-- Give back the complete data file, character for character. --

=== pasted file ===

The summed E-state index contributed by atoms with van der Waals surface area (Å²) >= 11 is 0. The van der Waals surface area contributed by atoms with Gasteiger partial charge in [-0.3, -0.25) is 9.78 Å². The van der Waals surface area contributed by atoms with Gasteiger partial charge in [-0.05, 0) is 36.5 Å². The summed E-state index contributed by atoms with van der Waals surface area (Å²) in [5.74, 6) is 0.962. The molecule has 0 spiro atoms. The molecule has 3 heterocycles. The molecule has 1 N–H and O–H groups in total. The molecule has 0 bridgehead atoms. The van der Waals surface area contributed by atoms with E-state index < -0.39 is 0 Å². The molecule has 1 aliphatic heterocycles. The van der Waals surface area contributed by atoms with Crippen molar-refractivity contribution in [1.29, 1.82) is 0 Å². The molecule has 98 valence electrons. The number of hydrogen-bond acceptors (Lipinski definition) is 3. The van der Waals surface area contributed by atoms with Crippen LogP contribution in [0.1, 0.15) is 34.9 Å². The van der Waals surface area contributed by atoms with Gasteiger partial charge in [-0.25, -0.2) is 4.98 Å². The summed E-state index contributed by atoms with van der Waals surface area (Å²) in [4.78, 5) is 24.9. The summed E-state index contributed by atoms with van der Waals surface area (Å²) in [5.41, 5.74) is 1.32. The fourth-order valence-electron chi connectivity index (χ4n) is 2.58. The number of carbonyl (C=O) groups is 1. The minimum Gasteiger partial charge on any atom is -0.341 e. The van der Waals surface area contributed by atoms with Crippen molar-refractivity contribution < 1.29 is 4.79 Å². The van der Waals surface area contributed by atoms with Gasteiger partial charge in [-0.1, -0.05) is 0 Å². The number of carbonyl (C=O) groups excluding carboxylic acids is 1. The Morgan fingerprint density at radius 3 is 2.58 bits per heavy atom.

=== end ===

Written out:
The summed E-state index contributed by atoms with van der Waals surface area (Å²) >= 11 is 0. The van der Waals surface area contributed by atoms with Gasteiger partial charge in [-0.3, -0.25) is 9.78 Å². The van der Waals surface area contributed by atoms with Gasteiger partial charge in [-0.05, 0) is 36.5 Å². The summed E-state index contributed by atoms with van der Waals surface area (Å²) in [5.74, 6) is 0.962. The molecule has 0 spiro atoms. The molecule has 3 heterocycles. The molecule has 1 N–H and O–H groups in total. The molecule has 0 bridgehead atoms. The van der Waals surface area contributed by atoms with E-state index < -0.39 is 0 Å². The molecule has 1 aliphatic heterocycles. The van der Waals surface area contributed by atoms with Crippen molar-refractivity contribution in [1.29, 1.82) is 0 Å². The molecule has 98 valence electrons. The number of hydrogen-bond acceptors (Lipinski definition) is 3. The van der Waals surface area contributed by atoms with Crippen LogP contribution in [0.1, 0.15) is 34.9 Å². The van der Waals surface area contributed by atoms with Gasteiger partial charge in [-0.25, -0.2) is 4.98 Å². The summed E-state index contributed by atoms with van der Waals surface area (Å²) in [4.78, 5) is 24.9. The summed E-state index contributed by atoms with van der Waals surface area (Å²) in [5.41, 5.74) is 1.32. The fourth-order valence-electron chi connectivity index (χ4n) is 2.58. The number of carbonyl (C=O) groups is 1. The minimum Gasteiger partial charge on any atom is -0.341 e. The van der Waals surface area contributed by atoms with Crippen molar-refractivity contribution < 1.29 is 4.79 Å². The van der Waals surface area contributed by atoms with Gasteiger partial charge in [-0.1, -0.05) is 0 Å². The number of carbonyl (C=O) groups excluding carboxylic acids is 1. The Morgan fingerprint density at radius 3 is 2.58 bits per heavy atom.